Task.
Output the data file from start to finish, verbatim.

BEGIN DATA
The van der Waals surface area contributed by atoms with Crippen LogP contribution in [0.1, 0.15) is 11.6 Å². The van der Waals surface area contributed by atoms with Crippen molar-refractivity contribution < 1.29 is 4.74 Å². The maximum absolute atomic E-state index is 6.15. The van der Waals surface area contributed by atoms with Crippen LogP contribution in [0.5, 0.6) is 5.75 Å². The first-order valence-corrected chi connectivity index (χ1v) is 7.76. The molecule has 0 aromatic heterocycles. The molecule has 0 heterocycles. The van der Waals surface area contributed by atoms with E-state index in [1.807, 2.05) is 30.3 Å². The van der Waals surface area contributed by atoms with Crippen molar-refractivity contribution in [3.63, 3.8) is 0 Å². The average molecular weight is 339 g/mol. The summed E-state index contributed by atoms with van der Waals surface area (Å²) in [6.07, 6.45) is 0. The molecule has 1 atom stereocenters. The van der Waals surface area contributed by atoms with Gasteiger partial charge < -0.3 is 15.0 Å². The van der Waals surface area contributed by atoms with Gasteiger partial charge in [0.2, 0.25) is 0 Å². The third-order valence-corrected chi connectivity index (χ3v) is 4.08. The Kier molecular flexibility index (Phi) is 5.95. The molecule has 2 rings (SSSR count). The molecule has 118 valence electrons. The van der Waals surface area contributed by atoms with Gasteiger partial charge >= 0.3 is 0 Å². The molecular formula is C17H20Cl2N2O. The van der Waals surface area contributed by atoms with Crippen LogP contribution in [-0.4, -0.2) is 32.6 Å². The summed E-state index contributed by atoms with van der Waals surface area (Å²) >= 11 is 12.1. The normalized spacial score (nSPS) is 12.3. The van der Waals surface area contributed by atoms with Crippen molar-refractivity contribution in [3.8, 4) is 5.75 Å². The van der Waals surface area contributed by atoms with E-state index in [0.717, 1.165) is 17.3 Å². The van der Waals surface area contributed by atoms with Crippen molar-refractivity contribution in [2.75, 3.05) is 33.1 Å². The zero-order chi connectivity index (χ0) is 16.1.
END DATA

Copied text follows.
The van der Waals surface area contributed by atoms with Crippen LogP contribution in [0.1, 0.15) is 11.6 Å². The van der Waals surface area contributed by atoms with Crippen molar-refractivity contribution < 1.29 is 4.74 Å². The maximum absolute atomic E-state index is 6.15. The van der Waals surface area contributed by atoms with Crippen LogP contribution in [0.5, 0.6) is 5.75 Å². The first-order valence-corrected chi connectivity index (χ1v) is 7.76. The molecule has 0 aromatic heterocycles. The molecule has 0 heterocycles. The van der Waals surface area contributed by atoms with E-state index in [1.807, 2.05) is 30.3 Å². The van der Waals surface area contributed by atoms with Crippen molar-refractivity contribution in [3.63, 3.8) is 0 Å². The average molecular weight is 339 g/mol. The summed E-state index contributed by atoms with van der Waals surface area (Å²) in [6.07, 6.45) is 0. The molecule has 1 atom stereocenters. The van der Waals surface area contributed by atoms with Gasteiger partial charge < -0.3 is 15.0 Å². The van der Waals surface area contributed by atoms with Gasteiger partial charge in [0.2, 0.25) is 0 Å². The third-order valence-corrected chi connectivity index (χ3v) is 4.08. The Kier molecular flexibility index (Phi) is 5.95. The molecule has 2 rings (SSSR count). The molecule has 118 valence electrons. The van der Waals surface area contributed by atoms with Gasteiger partial charge >= 0.3 is 0 Å². The molecular formula is C17H20Cl2N2O. The van der Waals surface area contributed by atoms with Crippen LogP contribution in [-0.4, -0.2) is 32.6 Å². The summed E-state index contributed by atoms with van der Waals surface area (Å²) >= 11 is 12.1. The normalized spacial score (nSPS) is 12.3. The van der Waals surface area contributed by atoms with Crippen molar-refractivity contribution in [3.8, 4) is 5.75 Å². The van der Waals surface area contributed by atoms with E-state index in [0.717, 1.165) is 17.3 Å². The van der Waals surface area contributed by atoms with Crippen molar-refractivity contribution in [2.75, 3.05) is 33.1 Å². The zero-order chi connectivity index (χ0) is 16.1.